Yves here. This brief post by Doug Short is even more important than it appears to be. We had an outburst of neoliberal orthodoxy in comments yesterday on a post that discussed how wealth of most households had fallen since 1987. Some readers assigned blame for stagnant average worker wages (which was a big contributor to the lack of growth in household wealth) to immigrants, particularly Mexicans and H1-B visa workers.
While immigration was no doubt an element, to give it the leading role is counterfactual. The argument made, explicitly, is “more workers leads to lower wages”. Ahem, there a a lot more variables than just the labor supply side. But even if you take a simple-minded point of view, women’s rising participation in the workforce, particularly given that women even now make 77% of what men make, would be a vastly bigger wage-rate depressor than Mexican workers. The number of working women rose by nearly 30 million between 1970 and 2010, considerably larger than any estimate of immigrant influx.*
The Doug Short chart below looks at corporate profit share versus labor share. This pinpoints the degree to which wage stagnation is the result of corporate managers and executives succeeding in cutting the pie to favor themselves (executive pay has become increasingly linked to stock prices, and relentless focus on short-term earnings, as well as stock buybacks, do wonders for earnings per share).
Short omits some key elements from his discussion. One is that until recently, a profit share of GDP of 6% was perceived to be a cyclical peak; no less than Warren Buffet deemed a higher level to be unsustainable. And in fact, we see an explosion of profit share from 6% to 10% of GDP in the runup to the crisis, roughly from 2003 to 2007. The “rescue the banks and financial markets” measures succeeded in bringing the profit share back to its pre-crisis levels, at the expense of workers.
Notice the inflection point in profit share is 1987, when Greenspan became Fed chairman. Correlation may not be causation, but the timing is almost exact.
But what about the years prior to 1987? We see falling labor share and rising profit share from the 1973 recession through 1979, then labor share and profit share falling through 1987. What is that about?
Interestingly, the chart shows that corporations did well in profit terms in the mid-1970s stagflation at the expense of workers. But they were perceived (correctly) as having their lunches increasingly eaten by Japanese and German manufacturers. Inflation kept rising, which hurt investment in plant and equipment (high interest rates make any long-term commitment look lousy). High inflation killed stock market valuations, which allowed corporate leaders to press an agenda of deregulation with the Carter Administration, which was desperate for any ideas to increase flagging growth levels.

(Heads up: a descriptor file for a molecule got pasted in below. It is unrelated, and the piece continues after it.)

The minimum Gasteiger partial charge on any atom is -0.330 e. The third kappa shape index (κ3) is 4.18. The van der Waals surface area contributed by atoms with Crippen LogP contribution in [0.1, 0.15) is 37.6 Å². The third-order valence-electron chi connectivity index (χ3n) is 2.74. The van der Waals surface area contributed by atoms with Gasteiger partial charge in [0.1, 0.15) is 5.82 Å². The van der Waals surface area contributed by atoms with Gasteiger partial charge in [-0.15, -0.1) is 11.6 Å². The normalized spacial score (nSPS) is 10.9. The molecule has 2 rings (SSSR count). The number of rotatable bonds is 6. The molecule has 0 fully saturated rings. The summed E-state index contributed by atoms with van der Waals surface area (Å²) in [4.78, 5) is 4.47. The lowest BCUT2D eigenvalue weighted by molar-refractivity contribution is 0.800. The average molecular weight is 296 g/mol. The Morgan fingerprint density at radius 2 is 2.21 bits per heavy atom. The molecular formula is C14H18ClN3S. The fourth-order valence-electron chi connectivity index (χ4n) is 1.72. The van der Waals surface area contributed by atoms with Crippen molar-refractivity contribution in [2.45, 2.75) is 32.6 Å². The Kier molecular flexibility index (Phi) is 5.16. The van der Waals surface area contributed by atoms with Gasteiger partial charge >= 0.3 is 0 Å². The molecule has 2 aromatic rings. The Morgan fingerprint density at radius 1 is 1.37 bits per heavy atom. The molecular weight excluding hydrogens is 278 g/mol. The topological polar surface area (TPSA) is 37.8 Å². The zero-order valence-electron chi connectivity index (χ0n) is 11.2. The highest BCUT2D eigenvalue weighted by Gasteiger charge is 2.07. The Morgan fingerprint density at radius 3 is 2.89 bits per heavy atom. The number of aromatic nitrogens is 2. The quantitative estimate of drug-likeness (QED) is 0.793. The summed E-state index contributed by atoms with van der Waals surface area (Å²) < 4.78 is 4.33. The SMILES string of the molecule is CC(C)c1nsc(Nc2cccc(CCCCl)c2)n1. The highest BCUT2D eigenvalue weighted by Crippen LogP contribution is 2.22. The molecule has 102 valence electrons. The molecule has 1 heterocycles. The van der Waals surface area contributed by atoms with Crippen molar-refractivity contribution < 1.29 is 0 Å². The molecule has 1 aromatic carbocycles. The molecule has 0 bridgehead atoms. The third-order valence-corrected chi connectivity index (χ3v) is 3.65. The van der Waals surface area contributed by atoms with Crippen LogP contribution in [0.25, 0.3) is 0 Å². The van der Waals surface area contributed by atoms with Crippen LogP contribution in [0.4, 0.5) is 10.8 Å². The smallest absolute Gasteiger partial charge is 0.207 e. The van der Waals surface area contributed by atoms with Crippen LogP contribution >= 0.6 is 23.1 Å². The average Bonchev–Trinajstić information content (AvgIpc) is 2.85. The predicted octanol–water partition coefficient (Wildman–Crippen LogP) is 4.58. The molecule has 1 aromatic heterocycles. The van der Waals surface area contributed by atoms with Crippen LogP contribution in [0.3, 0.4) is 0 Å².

In 1979, Volcker started pushing interest rates sky high. Banks and other financial players were hemorrhaging losses. Volcker was explicit privately that he wanted to break the bargaining power of labor. In Secrets of the Temple, William Greider reported that Volcker kept a notecard which tracked average pay in the construction industry. He wanted to see that fall before he was willing to let interest rates ease. The economy went into a sharp, nasty contraction, hence the reason for both falling profits and falling labor share.
But why did corporate profits continue to fall after the 1979-1982 recession was over? I’d hazard a big contributor was the rapid rise of the US dollar, which not only killed US exports, but also enabled foreign manufacturers to gain even more ground. If you look at auto imports to the US, the Japanese made tremendous headway after the dollar spike of the early 1980s.
Yesterday’s collection of Advisor Perspectives articles particularly caught my attention: Why Jeremy Grantham is Right about Corporate Profit Margins by Baijnath Ramraika and Prashant Trivedi. The article includes a number of fascinating graphs, the first of which is a snapshot of US Corporate Margins since 1947 calculated by dividing Corporate Profits after Tax by Gross National Product.
The article inspired me to produce a chart of the Profit-to-GNP ratio, but with an added and rather sobering overlay: Employee Compensation (wages and salaries), which I’ve likewise divided by GNP. Here it is.
If indeed corporate profits are mean reverting, a view supported by the authors of the Advisor Perspectives article, we see that this metric can spend many years at wide variance from the trend. Employee Compensation, however, has had a distinctly downward trend since its peak in 1970. The only conspicuous exception to the trend was the bubble period of “Irrational Exuberance,” as then Fed Chairman Alan Greenspan famously called it, that began in the mid-1990s.
* Note this is not meant to defend our immigration policies. But the idea that Obama might use an executive order to implement immigrant “reform” seems to be producing a lot of knee-jerk backlash. The crushing of labor bargaining power has been a much bigger, complex exercise. Undue focus on immigration has the convenient effect of getting the bottom 99% fighting among themselves rather than look hard at how the US version of capitalism has been redesigned in a very fundamental way against their interests.
And when it comes to wages, there are “Lies, Damn Lies, and Statistics.” Read… How to Obscure one of the Biggest Economic Problems in the US